TIGTA Seal graphic

Treasury Inspector General for Tax Administration

Press Release

October 12, 2016
TIGTA - 2016-23
Contact: Karen Kraushaar, Director of Communications
(202) 622-6500

Actions Are Needed to Better Identify and Address Individuals Who File Tax Returns Using Frivolous Arguments

WASHINGTON – The Internal Revenue Service (IRS) paid more than $27.2 million in potentially erroneous refunds or tax credits to 1,938 taxpayers who claimed frivolous tax arguments in Tax Year 2014, according to a study released today by the Treasury Inspector General for Tax Administration (TIGTA).

Individuals or businesses who oppose the Federal tax laws may use a frivolous tax argument to enrich themselves or evade paying tax. Generally, a frivolous tax argument is based on a frivolous or incorrect interpretation of the Federal tax laws. Individuals and businesses use these incorrect interpretations to support their claims that they are not subject to Federal tax laws. To date, the IRS has identified 50 frivolous tax arguments used by taxpayers.

During Fiscal Years 2012 through 2014, the IRS identified 36,648 frivolous tax returns in which the taxpayer used one or more of the 50 identified frivolous arguments. TIGTA performed this audit to assess the IRS’s efforts to identify and prevent the avoidance of individual income tax based on frivolous tax arguments.

TIGTA found that the IRS paid potentially erroneous refunds as a result of undetected or insufficiently addressed frivolous tax return claims. Specifically, IRS processes and procedures do not ensure that all tax returns claiming a potentially frivolous tax argument are identified. As a result, the IRS paid more than $27.2 million in potentially erroneous refunds or tax credits to 1,938 taxpayers who claimed one or more frivolous tax arguments in Tax Year 2014. The IRS can assess a $5,000 frivolous penalty for each of the 1,938 returns for which a valid return is not provided by the taxpayer. IRS management informed us that the Frivolous Return Program (FRP) filters have been modified to ensure that returns with the same characteristics as those 1,938 confirmed as frivolous will be identified and referred to the FRP for additional frivolous filer review.

In addition, TIGTA identified that employees are not adequately trained to identify tax returns claiming frivolous tax return arguments. For example, 40 of the 50 frivolous arguments are identified as a result of an IRS employee’s manual review of paper-filed tax returns or correspondence. The IRS informed us that, prior to Calendar Year 2013, annual FRP training was provided to its employees responsible for reviewing tax returns and correspondence. The IRS has developed two online frivolous return training courses. However, employees working in those units most likely to identify frivolous returns and correspondence are not required to take the training courses.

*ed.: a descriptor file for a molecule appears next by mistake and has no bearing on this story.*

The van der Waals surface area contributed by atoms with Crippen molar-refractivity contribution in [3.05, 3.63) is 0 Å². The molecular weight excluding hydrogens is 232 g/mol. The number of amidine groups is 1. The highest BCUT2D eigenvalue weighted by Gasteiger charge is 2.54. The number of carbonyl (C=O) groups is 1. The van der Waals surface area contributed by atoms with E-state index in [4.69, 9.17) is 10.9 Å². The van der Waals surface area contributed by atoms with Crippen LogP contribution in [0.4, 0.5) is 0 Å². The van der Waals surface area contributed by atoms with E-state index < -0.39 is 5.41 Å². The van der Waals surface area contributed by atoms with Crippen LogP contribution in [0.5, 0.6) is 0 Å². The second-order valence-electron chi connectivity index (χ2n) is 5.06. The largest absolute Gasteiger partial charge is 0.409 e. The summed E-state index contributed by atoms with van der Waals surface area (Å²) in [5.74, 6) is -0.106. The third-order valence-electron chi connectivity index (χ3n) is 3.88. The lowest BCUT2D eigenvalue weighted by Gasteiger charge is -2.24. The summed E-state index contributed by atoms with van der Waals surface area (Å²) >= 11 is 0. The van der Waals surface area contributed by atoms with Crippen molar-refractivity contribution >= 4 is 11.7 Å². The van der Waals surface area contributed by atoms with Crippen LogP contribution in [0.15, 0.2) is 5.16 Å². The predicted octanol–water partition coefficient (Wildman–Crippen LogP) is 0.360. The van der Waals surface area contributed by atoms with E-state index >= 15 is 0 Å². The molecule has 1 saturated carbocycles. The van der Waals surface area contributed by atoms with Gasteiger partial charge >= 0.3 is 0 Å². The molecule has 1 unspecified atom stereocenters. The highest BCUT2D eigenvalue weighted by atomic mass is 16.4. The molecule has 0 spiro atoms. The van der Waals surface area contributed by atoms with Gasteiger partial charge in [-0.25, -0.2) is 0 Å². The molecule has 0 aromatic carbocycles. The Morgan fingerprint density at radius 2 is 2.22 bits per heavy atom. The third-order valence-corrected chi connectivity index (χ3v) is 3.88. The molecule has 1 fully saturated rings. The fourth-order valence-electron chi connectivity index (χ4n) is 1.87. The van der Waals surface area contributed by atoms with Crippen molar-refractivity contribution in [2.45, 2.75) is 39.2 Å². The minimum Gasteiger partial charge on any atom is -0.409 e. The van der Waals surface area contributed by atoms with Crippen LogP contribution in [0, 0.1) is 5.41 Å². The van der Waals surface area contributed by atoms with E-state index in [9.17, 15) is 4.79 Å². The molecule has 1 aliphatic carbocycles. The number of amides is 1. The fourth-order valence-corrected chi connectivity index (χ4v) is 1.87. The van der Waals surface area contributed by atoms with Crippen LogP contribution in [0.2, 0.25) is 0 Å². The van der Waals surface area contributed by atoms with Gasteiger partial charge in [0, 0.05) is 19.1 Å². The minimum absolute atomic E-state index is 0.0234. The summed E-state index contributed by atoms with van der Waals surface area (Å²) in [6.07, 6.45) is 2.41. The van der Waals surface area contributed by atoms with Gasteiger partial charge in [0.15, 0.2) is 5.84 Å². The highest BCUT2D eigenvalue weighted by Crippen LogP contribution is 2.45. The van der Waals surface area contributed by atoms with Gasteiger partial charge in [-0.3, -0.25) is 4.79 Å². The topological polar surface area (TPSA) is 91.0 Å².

Finally, the FRP Correspondence Unit employees incorrectly identified for destruction correspondence containing potentially frivolous arguments. TIGTA’s review of the 155 pieces of correspondence found that 11 (7 percent) pieces of correspondence should have been worked as frivolous correspondence but were incorrectly identified for destruction.

TIGTA recommended that the IRS ensure that the annual evaluation of the FRP filter criteria includes the identification and assessment of all original and amended tax returns, regardless of dollar tolerance, that meet the filter criteria and ensure that appropriate action is taken to address the 1,938 tax returns the IRS confirmed as being frivolous. In addition, the IRS should correct computer programming errors and ensure that all employees receive annual training on the processes for identifying potentially frivolous tax returns.

IRS management agreed with all of TIGTA’s recommendations.

“It is important that every American obligated to pay taxes does so,” said J. Russell George, Treasury Inspector General for Tax Administration. “I am pleased that the IRS agreed to the changes we recommended,” he added.

Read the report.


Note: The difference between the date TIGTA issues an audit report to the Internal Revenue Service and the date TIGTA publicly releases the report is due to TIGTA's internal review process to ensure that public release is in compliance with Federal confidentiality laws.